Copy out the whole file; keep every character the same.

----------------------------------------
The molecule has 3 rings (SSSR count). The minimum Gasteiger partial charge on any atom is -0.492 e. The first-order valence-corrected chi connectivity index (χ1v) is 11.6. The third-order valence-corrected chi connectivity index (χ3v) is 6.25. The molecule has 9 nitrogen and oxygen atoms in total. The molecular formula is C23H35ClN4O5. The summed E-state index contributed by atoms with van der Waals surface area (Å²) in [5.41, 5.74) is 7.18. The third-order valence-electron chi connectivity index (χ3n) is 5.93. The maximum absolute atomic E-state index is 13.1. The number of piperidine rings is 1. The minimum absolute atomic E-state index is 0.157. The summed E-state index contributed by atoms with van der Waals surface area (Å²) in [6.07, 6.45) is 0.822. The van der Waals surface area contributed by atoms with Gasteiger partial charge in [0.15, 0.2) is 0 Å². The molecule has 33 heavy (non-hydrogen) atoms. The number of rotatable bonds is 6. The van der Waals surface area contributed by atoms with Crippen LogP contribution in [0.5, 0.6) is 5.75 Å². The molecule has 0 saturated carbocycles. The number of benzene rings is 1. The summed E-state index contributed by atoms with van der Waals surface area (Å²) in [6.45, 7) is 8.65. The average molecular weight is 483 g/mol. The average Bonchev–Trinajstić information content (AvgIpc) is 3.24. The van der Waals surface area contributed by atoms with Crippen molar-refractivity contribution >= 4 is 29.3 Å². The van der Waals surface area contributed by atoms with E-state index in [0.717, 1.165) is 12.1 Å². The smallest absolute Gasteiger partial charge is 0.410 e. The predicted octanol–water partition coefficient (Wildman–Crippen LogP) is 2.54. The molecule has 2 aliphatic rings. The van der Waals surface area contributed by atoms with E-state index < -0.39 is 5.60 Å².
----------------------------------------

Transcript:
The molecule has 3 rings (SSSR count). The minimum Gasteiger partial charge on any atom is -0.492 e. The first-order valence-corrected chi connectivity index (χ1v) is 11.6. The third-order valence-corrected chi connectivity index (χ3v) is 6.25. The molecule has 9 nitrogen and oxygen atoms in total. The molecular formula is C23H35ClN4O5. The summed E-state index contributed by atoms with van der Waals surface area (Å²) in [5.41, 5.74) is 7.18. The third-order valence-electron chi connectivity index (χ3n) is 5.93. The maximum absolute atomic E-state index is 13.1. The number of piperidine rings is 1. The minimum absolute atomic E-state index is 0.157. The summed E-state index contributed by atoms with van der Waals surface area (Å²) in [6.07, 6.45) is 0.822. The van der Waals surface area contributed by atoms with Gasteiger partial charge in [0.15, 0.2) is 0 Å². The molecule has 33 heavy (non-hydrogen) atoms. The number of rotatable bonds is 6. The van der Waals surface area contributed by atoms with Crippen LogP contribution in [0.5, 0.6) is 5.75 Å². The molecule has 0 saturated carbocycles. The number of benzene rings is 1. The summed E-state index contributed by atoms with van der Waals surface area (Å²) in [6.45, 7) is 8.65. The average molecular weight is 483 g/mol. The average Bonchev–Trinajstić information content (AvgIpc) is 3.24. The van der Waals surface area contributed by atoms with Crippen molar-refractivity contribution >= 4 is 29.3 Å². The van der Waals surface area contributed by atoms with E-state index in [0.717, 1.165) is 12.1 Å². The smallest absolute Gasteiger partial charge is 0.410 e. The predicted octanol–water partition coefficient (Wildman–Crippen LogP) is 2.54. The molecule has 2 aliphatic rings. The van der Waals surface area contributed by atoms with E-state index < -0.39 is 5.60 Å².